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What Am I Reading: Carlo Massoud

STIR looks into the reading habits of leading creatives – Lebanese product and interior designer Carlo Massoud indulges in the modern classic, The Fountainhead by Ayn Rand.

by STIRworldPublished on : Sep 12, 2022

Name of the book you are currently reading.

Carlo Massoud: La Source Vive (The Fountain Head)

Who is the author?

Carlo: Ayn Rand

What is the genre?

Carlo: Novella, pyscological and philosophical fiction. The story is about this young architect, Howard Roark, a character famously modelled after American architect Frank Lloyd Wright.

Do you judge a book by its cover?

Carlo: Sometimes. But I don’t believe it’s a driving factor for me to pick up a book. I would rather delve into a book that I find interesting with a conventionally 'boring' cover than one which has a flashy, visually gripping front, but fails to move me.

What made you pick it up? Can you highlight any notable aspect of the book's design aesthetics, typography, images…

Carlo: I had heard so much about it, and finally got around to reading it because my brother recommended it, and I am glad for that. It turned out to be 700 pages of pure joy! Roark battles against conventional, orthodox standards of ideating and creating, and refuses to compromise with an architectural establishment that is unwilling to accept originality or any new innovation. When it was released, and all these years later, The Fountainhead has garnered acclaim as much as critique, and has had an immense impact on the public perception of architects and the discipline of architecture.

Beirut based designer Carlo Massoud reading The Fountainhead by Ayn Rand | What Am I Reading: Carlo Massoud | STIRworld
Beirut based designer Carlo Massoud reading The Fountainhead by Ayn Rand Image: Courtesy of Carlo Massoud

Did you gain any insight or did it help you unwind? 

Carlo: Yes, to both, but mostly the former. This quote, among many, made me think: “To say "I love you" one must know first how to say the "I".” When you compare the lives of the characters to your surroundings, you see a lot of similarities between the story that is taking place at the beginning of the last century, and today. There are innovators and radical designers wanting to change the status quo, for the better, (or for worse), but geared up to experiment, but so much of how the world functions right now makes it challenging to do so. People are afraid of change, of those who think different and swim against the tide, who are willing to put themselves out there for the new. It unsettles them, and makes them uncomfortable.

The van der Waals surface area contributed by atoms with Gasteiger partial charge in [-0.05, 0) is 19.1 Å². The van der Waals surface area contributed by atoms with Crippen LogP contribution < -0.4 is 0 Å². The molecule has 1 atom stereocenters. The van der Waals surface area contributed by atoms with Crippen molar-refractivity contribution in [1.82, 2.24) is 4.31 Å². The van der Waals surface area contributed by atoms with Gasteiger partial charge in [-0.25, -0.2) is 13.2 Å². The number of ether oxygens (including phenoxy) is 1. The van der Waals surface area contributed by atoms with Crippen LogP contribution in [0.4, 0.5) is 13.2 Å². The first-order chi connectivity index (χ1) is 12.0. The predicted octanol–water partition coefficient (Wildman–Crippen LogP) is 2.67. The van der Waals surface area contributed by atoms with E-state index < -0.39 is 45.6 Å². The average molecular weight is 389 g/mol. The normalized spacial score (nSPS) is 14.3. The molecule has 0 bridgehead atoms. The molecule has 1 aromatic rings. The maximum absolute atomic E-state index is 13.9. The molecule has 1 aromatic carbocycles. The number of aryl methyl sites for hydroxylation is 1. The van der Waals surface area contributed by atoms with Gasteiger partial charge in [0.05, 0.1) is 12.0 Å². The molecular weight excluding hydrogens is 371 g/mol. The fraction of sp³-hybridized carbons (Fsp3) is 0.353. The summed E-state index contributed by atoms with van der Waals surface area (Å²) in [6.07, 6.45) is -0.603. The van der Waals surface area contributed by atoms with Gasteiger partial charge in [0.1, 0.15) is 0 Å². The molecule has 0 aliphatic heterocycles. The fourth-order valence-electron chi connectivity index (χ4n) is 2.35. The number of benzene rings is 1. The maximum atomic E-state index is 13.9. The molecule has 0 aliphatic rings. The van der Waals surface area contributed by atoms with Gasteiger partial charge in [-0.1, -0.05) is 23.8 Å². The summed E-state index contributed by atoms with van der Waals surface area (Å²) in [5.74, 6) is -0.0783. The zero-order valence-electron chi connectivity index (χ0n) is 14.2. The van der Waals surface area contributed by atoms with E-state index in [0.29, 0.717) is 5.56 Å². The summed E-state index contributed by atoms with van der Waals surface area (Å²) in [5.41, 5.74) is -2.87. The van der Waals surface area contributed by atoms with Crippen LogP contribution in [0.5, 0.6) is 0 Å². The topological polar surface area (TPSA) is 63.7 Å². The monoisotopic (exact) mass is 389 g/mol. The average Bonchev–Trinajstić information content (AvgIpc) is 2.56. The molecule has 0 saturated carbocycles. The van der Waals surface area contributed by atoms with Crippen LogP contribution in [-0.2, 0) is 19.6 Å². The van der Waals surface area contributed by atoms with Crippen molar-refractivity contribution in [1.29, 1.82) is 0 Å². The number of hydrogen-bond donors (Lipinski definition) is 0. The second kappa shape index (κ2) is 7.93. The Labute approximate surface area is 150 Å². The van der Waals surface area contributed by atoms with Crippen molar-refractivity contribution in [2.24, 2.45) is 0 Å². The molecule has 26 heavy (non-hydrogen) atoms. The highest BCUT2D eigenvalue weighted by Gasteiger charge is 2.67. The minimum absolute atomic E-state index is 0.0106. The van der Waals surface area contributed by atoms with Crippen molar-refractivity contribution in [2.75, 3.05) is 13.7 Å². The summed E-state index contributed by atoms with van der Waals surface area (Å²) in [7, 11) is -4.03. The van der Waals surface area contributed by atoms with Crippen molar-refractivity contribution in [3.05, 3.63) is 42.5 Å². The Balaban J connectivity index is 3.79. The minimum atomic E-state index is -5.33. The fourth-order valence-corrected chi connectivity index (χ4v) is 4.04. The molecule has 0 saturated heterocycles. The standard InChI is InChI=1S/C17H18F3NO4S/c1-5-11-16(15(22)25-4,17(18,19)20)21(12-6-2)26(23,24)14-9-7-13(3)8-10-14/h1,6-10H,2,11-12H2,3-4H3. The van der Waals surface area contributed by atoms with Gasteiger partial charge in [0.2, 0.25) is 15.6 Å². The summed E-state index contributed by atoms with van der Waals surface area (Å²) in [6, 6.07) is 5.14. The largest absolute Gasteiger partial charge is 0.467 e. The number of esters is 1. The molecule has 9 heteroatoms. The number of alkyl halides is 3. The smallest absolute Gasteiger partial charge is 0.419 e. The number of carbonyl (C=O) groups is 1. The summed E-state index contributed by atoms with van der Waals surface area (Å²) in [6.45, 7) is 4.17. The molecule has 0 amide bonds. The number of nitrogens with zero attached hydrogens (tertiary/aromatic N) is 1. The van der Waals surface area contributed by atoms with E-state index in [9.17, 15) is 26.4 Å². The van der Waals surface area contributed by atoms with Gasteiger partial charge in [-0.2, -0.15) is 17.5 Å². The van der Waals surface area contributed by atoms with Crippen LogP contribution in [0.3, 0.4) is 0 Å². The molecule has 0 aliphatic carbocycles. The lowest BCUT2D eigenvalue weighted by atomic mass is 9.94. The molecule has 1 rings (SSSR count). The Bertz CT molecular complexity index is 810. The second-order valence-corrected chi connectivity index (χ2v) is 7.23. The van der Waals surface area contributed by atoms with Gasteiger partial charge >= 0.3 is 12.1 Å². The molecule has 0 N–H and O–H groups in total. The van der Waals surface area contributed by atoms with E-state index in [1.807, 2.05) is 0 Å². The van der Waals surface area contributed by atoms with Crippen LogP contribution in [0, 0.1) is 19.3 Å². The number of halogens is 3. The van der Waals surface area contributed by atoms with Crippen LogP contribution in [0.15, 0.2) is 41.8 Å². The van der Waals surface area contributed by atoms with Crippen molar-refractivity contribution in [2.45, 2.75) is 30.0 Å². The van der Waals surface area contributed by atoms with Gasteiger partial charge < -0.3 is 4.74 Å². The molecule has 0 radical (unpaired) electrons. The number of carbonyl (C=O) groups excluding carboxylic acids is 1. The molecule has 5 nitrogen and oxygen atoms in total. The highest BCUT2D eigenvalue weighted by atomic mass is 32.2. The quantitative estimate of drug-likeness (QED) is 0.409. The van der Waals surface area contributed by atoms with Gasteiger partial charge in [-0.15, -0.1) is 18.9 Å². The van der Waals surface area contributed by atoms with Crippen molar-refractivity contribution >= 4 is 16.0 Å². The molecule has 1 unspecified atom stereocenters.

Another excerpt from the book that reiterates my thought - “Listen to what is being preached today. Look at everyone around us. You've wondered why they suffer, why they seek happiness and never find it. If any man stopped and asked himself whether he's ever held a truly personal desire, he'd find the answer. He'd see that all his wishes, his efforts, his dreams, his ambitions are motivated by other men. He's not really struggling even for material wealth, but for the second-handers delusion - prestige. A stamp of approval, not his own. He can find no joy in the struggle and no joy when he has succeeded. He can't say about a single thing: 'This is what I wanted because I wanted it, not because it made my neighbours gape at me/. Then he wonders why he's unhappy.”

A page from The Fountainhead by Russian born American writer Ayn Rand | What Am I Reading: Carlo Massoud | STIRworld
A page from The Fountainhead by Russian born American writer Ayn Rand Image: Courtesy of Carlo Massoud

Your favourite lines to quote from the book. 

Carlo: For me, the most beautiful parts were the values and determination of the protagonist – “But you see," said Roark quietly, "I have, let’s say, sixty years to live. Most of that time will be spent working. I’ve chosen the work I want to do. If I find no joy in it, then I’m only condemning myself to sixty years of torture. And I can find joy only if I do my work in the best way possible to me. But the best is a matter of standards—and I set my own standards. I inherit nothing. I stand at the end of no tradition. I may, perhaps, stand at the beginning of one.”

Some other quotes that stayed with me are:

“The hardest thing to explain is glaringly evident which everybody has decided not to see.”

“To sell your soul is the easiest thing in the world. That's what everybody does every hour of his life. If I asked you to keep your soul - would you understand why that's much harder?”

At what time of the day do you read? 

Carlo: Usually after work, or at night in bed, before sleeping. It allows me to disconnect from reality and travel into a new adventure, one that I am choosing for myself.  

Hard books, e-books or audio/video books?

Carlo: Hard books, always. They are the only way for me to truly disconnect, I need to have a physical copy in my hands to peruse. I spend too much time on screens otherwise, and I have set apart this aspect to be screen-less, it's important to me. It's also much more comforting.

One book or book adaptation as a film that you always want to go back to, and why?   

Carlo: The entire Harry Potter series by JK Rowling! The stories, the plot lines, the imagery, the creativity and the characters are simply incredible.

Look up more such interesting reads from the series ‘What Am I Reading’ and watch out for more.

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